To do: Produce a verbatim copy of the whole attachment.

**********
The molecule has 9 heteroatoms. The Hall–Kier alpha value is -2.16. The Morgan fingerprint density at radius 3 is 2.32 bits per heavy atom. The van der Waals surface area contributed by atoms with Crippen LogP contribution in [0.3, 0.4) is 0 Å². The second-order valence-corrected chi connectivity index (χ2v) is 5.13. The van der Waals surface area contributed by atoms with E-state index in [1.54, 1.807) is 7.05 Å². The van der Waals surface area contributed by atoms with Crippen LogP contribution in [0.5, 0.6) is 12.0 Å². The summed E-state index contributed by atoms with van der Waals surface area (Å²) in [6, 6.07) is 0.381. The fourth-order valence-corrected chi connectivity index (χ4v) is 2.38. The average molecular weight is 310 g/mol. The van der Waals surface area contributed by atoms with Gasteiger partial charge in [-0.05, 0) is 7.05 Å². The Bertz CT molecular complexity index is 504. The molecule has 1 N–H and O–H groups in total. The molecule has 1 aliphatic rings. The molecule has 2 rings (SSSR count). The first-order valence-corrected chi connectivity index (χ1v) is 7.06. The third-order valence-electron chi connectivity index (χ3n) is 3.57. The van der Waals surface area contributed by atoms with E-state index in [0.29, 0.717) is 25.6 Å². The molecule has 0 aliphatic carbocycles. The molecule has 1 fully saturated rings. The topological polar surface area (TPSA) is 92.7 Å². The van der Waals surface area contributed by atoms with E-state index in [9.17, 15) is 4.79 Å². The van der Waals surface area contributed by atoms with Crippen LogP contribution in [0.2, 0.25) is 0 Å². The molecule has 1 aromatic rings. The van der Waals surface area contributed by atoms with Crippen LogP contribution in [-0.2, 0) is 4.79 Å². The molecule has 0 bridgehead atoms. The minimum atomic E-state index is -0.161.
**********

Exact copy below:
The molecule has 9 heteroatoms. The Hall–Kier alpha value is -2.16. The Morgan fingerprint density at radius 3 is 2.32 bits per heavy atom. The van der Waals surface area contributed by atoms with Crippen LogP contribution in [0.3, 0.4) is 0 Å². The second-order valence-corrected chi connectivity index (χ2v) is 5.13. The van der Waals surface area contributed by atoms with E-state index in [1.54, 1.807) is 7.05 Å². The van der Waals surface area contributed by atoms with Crippen LogP contribution in [0.5, 0.6) is 12.0 Å². The summed E-state index contributed by atoms with van der Waals surface area (Å²) in [6, 6.07) is 0.381. The fourth-order valence-corrected chi connectivity index (χ4v) is 2.38. The average molecular weight is 310 g/mol. The van der Waals surface area contributed by atoms with Gasteiger partial charge in [-0.05, 0) is 7.05 Å². The Bertz CT molecular complexity index is 504. The molecule has 1 N–H and O–H groups in total. The molecule has 1 aliphatic rings. The molecule has 2 rings (SSSR count). The first-order valence-corrected chi connectivity index (χ1v) is 7.06. The third-order valence-electron chi connectivity index (χ3n) is 3.57. The van der Waals surface area contributed by atoms with E-state index in [0.29, 0.717) is 25.6 Å². The molecule has 0 aliphatic carbocycles. The molecule has 1 fully saturated rings. The topological polar surface area (TPSA) is 92.7 Å². The van der Waals surface area contributed by atoms with E-state index in [9.17, 15) is 4.79 Å². The van der Waals surface area contributed by atoms with Crippen LogP contribution in [0.2, 0.25) is 0 Å². The molecule has 1 aromatic rings. The van der Waals surface area contributed by atoms with Crippen LogP contribution in [-0.2, 0) is 4.79 Å². The molecule has 0 bridgehead atoms. The minimum atomic E-state index is -0.161.